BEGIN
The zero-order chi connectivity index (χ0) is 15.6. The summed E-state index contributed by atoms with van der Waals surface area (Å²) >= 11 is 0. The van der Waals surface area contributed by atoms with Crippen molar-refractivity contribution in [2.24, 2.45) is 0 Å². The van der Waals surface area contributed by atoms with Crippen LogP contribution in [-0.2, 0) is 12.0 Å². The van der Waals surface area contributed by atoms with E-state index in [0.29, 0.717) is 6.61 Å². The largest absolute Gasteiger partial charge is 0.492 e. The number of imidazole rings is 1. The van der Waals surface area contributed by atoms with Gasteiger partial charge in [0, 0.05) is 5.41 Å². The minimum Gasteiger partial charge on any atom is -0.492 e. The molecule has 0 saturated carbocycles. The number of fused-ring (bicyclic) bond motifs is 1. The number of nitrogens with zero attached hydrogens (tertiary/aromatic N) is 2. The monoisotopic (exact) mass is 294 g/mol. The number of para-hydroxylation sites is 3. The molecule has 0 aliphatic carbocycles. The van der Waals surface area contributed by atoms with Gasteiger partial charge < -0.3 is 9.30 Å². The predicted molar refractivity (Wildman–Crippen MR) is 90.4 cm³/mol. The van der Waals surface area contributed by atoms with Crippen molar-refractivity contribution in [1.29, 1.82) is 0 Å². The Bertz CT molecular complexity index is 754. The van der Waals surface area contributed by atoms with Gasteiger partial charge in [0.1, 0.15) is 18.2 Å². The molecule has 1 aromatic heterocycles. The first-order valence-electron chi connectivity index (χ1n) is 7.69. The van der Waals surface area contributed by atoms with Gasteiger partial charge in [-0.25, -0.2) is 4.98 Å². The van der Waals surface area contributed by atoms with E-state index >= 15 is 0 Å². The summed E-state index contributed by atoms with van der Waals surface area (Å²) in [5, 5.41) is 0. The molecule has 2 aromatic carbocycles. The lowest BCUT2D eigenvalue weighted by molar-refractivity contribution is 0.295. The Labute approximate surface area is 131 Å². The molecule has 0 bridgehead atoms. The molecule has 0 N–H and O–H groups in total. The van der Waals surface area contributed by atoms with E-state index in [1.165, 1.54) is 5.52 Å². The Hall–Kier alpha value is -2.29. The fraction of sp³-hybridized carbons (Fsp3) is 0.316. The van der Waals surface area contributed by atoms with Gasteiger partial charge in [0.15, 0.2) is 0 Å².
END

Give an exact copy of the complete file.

The zero-order chi connectivity index (χ0) is 15.6. The summed E-state index contributed by atoms with van der Waals surface area (Å²) >= 11 is 0. The van der Waals surface area contributed by atoms with Crippen molar-refractivity contribution in [2.24, 2.45) is 0 Å². The van der Waals surface area contributed by atoms with Crippen LogP contribution in [-0.2, 0) is 12.0 Å². The van der Waals surface area contributed by atoms with E-state index in [0.29, 0.717) is 6.61 Å². The largest absolute Gasteiger partial charge is 0.492 e. The number of imidazole rings is 1. The van der Waals surface area contributed by atoms with Gasteiger partial charge in [0, 0.05) is 5.41 Å². The minimum Gasteiger partial charge on any atom is -0.492 e. The molecule has 0 saturated carbocycles. The number of fused-ring (bicyclic) bond motifs is 1. The number of nitrogens with zero attached hydrogens (tertiary/aromatic N) is 2. The monoisotopic (exact) mass is 294 g/mol. The number of para-hydroxylation sites is 3. The molecule has 0 aliphatic carbocycles. The van der Waals surface area contributed by atoms with Gasteiger partial charge < -0.3 is 9.30 Å². The predicted molar refractivity (Wildman–Crippen MR) is 90.4 cm³/mol. The van der Waals surface area contributed by atoms with Crippen molar-refractivity contribution in [1.29, 1.82) is 0 Å². The Bertz CT molecular complexity index is 754. The van der Waals surface area contributed by atoms with Gasteiger partial charge in [0.1, 0.15) is 18.2 Å². The molecule has 1 aromatic heterocycles. The first-order valence-electron chi connectivity index (χ1n) is 7.69. The van der Waals surface area contributed by atoms with Gasteiger partial charge in [-0.25, -0.2) is 4.98 Å². The van der Waals surface area contributed by atoms with E-state index >= 15 is 0 Å². The summed E-state index contributed by atoms with van der Waals surface area (Å²) in [5, 5.41) is 0. The molecule has 2 aromatic carbocycles. The lowest BCUT2D eigenvalue weighted by molar-refractivity contribution is 0.295. The Labute approximate surface area is 131 Å². The molecule has 0 bridgehead atoms. The molecule has 0 N–H and O–H groups in total. The van der Waals surface area contributed by atoms with E-state index in [1.165, 1.54) is 5.52 Å². The Hall–Kier alpha value is -2.29. The fraction of sp³-hybridized carbons (Fsp3) is 0.316. The van der Waals surface area contributed by atoms with Gasteiger partial charge in [0.15, 0.2) is 0 Å².